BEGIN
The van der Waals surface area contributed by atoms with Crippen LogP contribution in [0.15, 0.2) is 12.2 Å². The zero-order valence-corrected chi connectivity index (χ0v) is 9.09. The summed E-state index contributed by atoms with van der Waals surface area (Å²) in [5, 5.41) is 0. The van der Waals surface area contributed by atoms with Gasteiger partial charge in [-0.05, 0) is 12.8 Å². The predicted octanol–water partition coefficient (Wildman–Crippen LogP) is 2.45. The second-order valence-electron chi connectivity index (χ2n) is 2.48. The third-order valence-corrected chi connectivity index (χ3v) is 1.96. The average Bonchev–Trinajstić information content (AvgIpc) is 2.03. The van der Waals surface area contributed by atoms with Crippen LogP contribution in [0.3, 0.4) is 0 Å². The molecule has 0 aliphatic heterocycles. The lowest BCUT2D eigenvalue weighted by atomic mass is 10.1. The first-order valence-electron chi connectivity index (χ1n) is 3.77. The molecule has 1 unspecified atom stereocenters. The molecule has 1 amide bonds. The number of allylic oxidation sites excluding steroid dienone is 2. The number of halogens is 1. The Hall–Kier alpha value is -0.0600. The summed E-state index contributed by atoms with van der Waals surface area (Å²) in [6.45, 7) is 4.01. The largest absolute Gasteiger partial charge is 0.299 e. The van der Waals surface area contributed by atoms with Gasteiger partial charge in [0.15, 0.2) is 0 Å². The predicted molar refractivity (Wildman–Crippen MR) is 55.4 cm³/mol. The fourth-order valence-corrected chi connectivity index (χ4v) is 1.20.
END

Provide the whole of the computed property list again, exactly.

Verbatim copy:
The van der Waals surface area contributed by atoms with Crippen LogP contribution in [0.15, 0.2) is 12.2 Å². The zero-order valence-corrected chi connectivity index (χ0v) is 9.09. The summed E-state index contributed by atoms with van der Waals surface area (Å²) in [5, 5.41) is 0. The van der Waals surface area contributed by atoms with Gasteiger partial charge in [-0.05, 0) is 12.8 Å². The predicted octanol–water partition coefficient (Wildman–Crippen LogP) is 2.45. The second-order valence-electron chi connectivity index (χ2n) is 2.48. The third-order valence-corrected chi connectivity index (χ3v) is 1.96. The average Bonchev–Trinajstić information content (AvgIpc) is 2.03. The van der Waals surface area contributed by atoms with Crippen LogP contribution in [0.3, 0.4) is 0 Å². The molecule has 0 aliphatic heterocycles. The lowest BCUT2D eigenvalue weighted by atomic mass is 10.1. The first-order valence-electron chi connectivity index (χ1n) is 3.77. The molecule has 1 unspecified atom stereocenters. The molecule has 1 amide bonds. The number of allylic oxidation sites excluding steroid dienone is 2. The number of halogens is 1. The Hall–Kier alpha value is -0.0600. The summed E-state index contributed by atoms with van der Waals surface area (Å²) in [6.45, 7) is 4.01. The largest absolute Gasteiger partial charge is 0.299 e. The van der Waals surface area contributed by atoms with Gasteiger partial charge in [0.15, 0.2) is 0 Å². The predicted molar refractivity (Wildman–Crippen MR) is 55.4 cm³/mol. The fourth-order valence-corrected chi connectivity index (χ4v) is 1.20.